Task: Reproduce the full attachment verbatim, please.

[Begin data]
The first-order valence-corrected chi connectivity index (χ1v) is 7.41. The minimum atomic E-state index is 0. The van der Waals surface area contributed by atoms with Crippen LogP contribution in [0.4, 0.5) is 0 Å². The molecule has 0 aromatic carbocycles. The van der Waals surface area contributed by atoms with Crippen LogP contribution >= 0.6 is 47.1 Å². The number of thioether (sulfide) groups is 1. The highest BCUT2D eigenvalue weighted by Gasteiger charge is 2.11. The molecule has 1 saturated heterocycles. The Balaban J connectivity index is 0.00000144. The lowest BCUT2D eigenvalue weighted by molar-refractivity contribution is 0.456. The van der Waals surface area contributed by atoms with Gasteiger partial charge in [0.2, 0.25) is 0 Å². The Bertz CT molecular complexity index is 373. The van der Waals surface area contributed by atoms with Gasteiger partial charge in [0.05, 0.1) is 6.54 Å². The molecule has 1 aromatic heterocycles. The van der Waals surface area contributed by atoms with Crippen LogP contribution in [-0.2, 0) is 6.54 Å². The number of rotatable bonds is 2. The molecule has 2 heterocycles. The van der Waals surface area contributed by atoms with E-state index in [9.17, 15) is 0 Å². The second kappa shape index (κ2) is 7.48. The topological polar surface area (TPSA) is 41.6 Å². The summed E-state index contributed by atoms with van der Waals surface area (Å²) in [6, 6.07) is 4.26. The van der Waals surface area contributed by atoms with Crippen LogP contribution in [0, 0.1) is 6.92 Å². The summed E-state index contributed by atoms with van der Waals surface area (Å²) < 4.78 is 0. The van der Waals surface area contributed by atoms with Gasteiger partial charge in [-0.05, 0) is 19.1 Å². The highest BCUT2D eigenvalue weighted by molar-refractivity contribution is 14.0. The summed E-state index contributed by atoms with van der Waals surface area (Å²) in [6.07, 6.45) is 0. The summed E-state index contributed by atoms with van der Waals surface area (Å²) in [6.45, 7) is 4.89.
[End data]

The first-order valence-corrected chi connectivity index (χ1v) is 7.41. The minimum atomic E-state index is 0. The van der Waals surface area contributed by atoms with Crippen LogP contribution in [0.4, 0.5) is 0 Å². The molecule has 0 aromatic carbocycles. The van der Waals surface area contributed by atoms with Crippen LogP contribution >= 0.6 is 47.1 Å². The number of thioether (sulfide) groups is 1. The highest BCUT2D eigenvalue weighted by Gasteiger charge is 2.11. The molecule has 1 saturated heterocycles. The Balaban J connectivity index is 0.00000144. The lowest BCUT2D eigenvalue weighted by molar-refractivity contribution is 0.456. The van der Waals surface area contributed by atoms with Gasteiger partial charge in [0.2, 0.25) is 0 Å². The Bertz CT molecular complexity index is 373. The van der Waals surface area contributed by atoms with Gasteiger partial charge in [0.05, 0.1) is 6.54 Å². The molecule has 1 aromatic heterocycles. The van der Waals surface area contributed by atoms with Crippen LogP contribution in [-0.2, 0) is 6.54 Å². The number of rotatable bonds is 2. The molecule has 2 heterocycles. The van der Waals surface area contributed by atoms with E-state index in [9.17, 15) is 0 Å². The second kappa shape index (κ2) is 7.48. The topological polar surface area (TPSA) is 41.6 Å². The summed E-state index contributed by atoms with van der Waals surface area (Å²) in [6, 6.07) is 4.26. The van der Waals surface area contributed by atoms with Crippen LogP contribution in [0, 0.1) is 6.92 Å². The summed E-state index contributed by atoms with van der Waals surface area (Å²) < 4.78 is 0. The van der Waals surface area contributed by atoms with Gasteiger partial charge in [-0.05, 0) is 19.1 Å². The highest BCUT2D eigenvalue weighted by molar-refractivity contribution is 14.0. The summed E-state index contributed by atoms with van der Waals surface area (Å²) in [6.07, 6.45) is 0. The summed E-state index contributed by atoms with van der Waals surface area (Å²) in [6.45, 7) is 4.89.